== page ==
iPhone security flaw puts keychain passwords at risk

Posted: February 15, 2011 in Vulnerabilities

McAfee released its McAfee’s Q4 Threat Reportearlier this week, indicating a sharp rise in mobile-based malware attacks from 2009 to 2010 and forecasting more of the same for the coming year. Users of Apple products haven’t ever really needed to show much concern for security threats as the company’s computers are largely considered to be “virus safe” in many regards. The same is not true of the iPhonehowever, as a group of German researchers recently discovered.

It took the group of researchers at Fraunhofer Institute Secure Information Technology just six minutes to retrieve private information like stored passwords from the iPhone’s innards without ever cracking its master passcode. Apple products use a password management system called keychain which can be accessed directly in the device’s file system following a jailbreak, with no passcode required. The actual password retrieval process is somewhat complicated and heavy on the tech jargon, but it basically boils down to the fact that the keychain data is both separate from the device’s encrypted passcode and easier to access.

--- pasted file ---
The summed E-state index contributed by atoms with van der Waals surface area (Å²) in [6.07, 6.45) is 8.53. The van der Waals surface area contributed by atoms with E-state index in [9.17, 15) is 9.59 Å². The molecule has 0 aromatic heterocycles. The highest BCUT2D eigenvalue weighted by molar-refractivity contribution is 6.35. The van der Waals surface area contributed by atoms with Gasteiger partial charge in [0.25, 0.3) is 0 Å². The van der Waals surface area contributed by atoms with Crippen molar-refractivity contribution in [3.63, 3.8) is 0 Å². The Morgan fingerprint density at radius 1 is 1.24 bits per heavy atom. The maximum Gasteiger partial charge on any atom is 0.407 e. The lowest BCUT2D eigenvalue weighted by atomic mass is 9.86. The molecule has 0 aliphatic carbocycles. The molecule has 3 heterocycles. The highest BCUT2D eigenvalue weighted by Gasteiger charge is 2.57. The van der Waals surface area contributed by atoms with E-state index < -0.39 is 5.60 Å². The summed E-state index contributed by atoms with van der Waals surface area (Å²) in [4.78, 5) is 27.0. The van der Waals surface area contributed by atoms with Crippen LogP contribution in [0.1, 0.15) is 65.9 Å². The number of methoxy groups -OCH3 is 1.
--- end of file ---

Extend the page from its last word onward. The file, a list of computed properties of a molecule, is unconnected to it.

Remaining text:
“As soon as attackers are in the possession of an iPhone or iPad and have removed the device’s SIM card, they can get a hold of e-mail passwords and access codes to corporate VPNs and WLANs as well,” the researchers said in a statement. “Control of an e-mail account allows the attacker to acquire even more additional passwords: For many web services such as social networks the attacker only has to request a password reset.”

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